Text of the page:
The other three revolutions were quite different. The French, the Russian, and the Chinese were antireligious, anti-Christian, and specifically antibiblical. Why does that matter apart from just being a matter of history? If you understand the root, it is the key to America’s present crisis. Everybody acknowledges that America is as deeply divided today, probably as at any time since just before the Civil War. But why? Is it the social media? Is it the coastals against the heart-landers? Is it the nationalists and populists over against the George Soros–style globalists? Partly, in each case. But I would argue the deepest division is between those who understand America and freedom from the perspective of the American Revolution, which was largely, although sadly not fully, biblical, and those who understand America and freedom from the perspective of the heirs of the French Revolution.

Of course many of you know the French Revolution didn’t last long in France; in fact, only ten years. In 1799, Napoleon came and said, the Revolution is over; he was a dictator. But as historians point out, the French Revolution was like a gigantic, Vesuvius-like volcano, and the red-hot lava of revolutionary faith of one sort and another has flowed out across the world ever since in three ways. The first is the least important. It’s what’s called Revolutionary Nationalism in the 19th century, which contributed to the rise of the unification of Italy and Greece and even part of the secular wing of Zionism. Far more important was the second stream, Communism. Obviously planned and designed in the 19th century by Karl Marx and Friedrich Engels but flourishing through the Russian Revolution and through the Chinese Revolution.

That’s the lava flow that most people recognize, Communism, Revolutionary Socialism. But the important point is the third lava stream. I call it Revolutionary Liberationism. And that is what is affecting America today. How?

It goes back to Antonio Gramsci who lived and died as a prisoner in Mussolini’s jails. He was an Italian Marxist, but he tried to figure out why Marx’s prediction never worked out. And he shifted Marxism. His view is now called neo-Marxism or Cultural Marxism, but instead of economic determinism, he switched to what he called Cultural Domination, or his word, hegemony, much used today. His ideas were picked up by the Frankfurt School in the twenties to the sixties. And in the 1960s, the most famous of them in California was Herbert Marcuse who was effectively the godfather of the new Left. In 1967– 68 he and Rudi Dutschke, leader of the Red Brigade in Germany, called for a long march through the Institutions. What did they mean? In 1968, Martin Luther King had been assassinated. Senator Robert Kennedy assassinated. One hundred American cities were ablaze, and yet Marcuse and the radicals knew they would not win in the streets.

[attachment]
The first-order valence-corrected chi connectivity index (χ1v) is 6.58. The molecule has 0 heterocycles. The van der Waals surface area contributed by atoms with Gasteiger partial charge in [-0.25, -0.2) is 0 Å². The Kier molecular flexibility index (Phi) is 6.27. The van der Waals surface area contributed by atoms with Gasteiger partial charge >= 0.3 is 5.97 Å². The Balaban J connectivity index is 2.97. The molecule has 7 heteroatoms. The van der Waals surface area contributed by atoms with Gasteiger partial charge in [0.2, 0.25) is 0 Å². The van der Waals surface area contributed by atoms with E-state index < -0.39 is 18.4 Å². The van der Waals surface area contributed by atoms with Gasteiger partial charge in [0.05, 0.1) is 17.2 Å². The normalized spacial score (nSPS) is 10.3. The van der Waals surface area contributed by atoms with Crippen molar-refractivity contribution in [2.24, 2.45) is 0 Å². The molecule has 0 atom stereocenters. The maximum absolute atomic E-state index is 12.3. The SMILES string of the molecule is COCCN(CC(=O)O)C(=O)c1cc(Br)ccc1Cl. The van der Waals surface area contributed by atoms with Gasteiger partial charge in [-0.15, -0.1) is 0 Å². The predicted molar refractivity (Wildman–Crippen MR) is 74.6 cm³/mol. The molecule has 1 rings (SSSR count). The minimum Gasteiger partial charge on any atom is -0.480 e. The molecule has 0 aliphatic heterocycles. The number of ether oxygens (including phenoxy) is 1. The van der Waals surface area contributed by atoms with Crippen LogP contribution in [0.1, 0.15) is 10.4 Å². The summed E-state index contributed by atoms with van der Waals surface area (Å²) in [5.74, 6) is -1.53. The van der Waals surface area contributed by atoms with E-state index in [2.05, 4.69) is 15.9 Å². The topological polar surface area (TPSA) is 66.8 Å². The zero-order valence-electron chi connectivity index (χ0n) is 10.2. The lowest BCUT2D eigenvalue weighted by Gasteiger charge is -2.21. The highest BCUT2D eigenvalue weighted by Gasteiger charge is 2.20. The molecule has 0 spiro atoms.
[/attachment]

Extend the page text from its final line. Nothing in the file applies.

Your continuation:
What they needed was a long march through the institutions based on the historical precedent of Mao Zedong’s long march in 1934 in China. But the idea was, much more slowly, to win over the schools, colleges, and universities. Win over the press and the media. Win over what they called the culture industry, the world of Hollywood and entertainment, and then you can win the cultural gatekeepers of America, and then eventually win in the streets and, more important, in the halls of Congress.

Now, fifty years later, you can see the extraordinary successes and the inroads they have made, and you only need to think of the cancel culture and the speech codes and all that sort of stuff on the campuses, but it flows from ideas. It flows from what’s called just Theory with a capital T, or Critical Theory, and it’s a form of neo-Marxism or Western Marxism, sometimes even called user-friendly Marxism. But there are some very simple ideas; if you think of postmodernism, political correctness, tribal politics, identity politics, the sexual revolution, and all these various things which have flowed around America in the past fifty years, and much of the Western world, you can see the extraordinary influence of neo-Marxism and this revolutionary liberationism.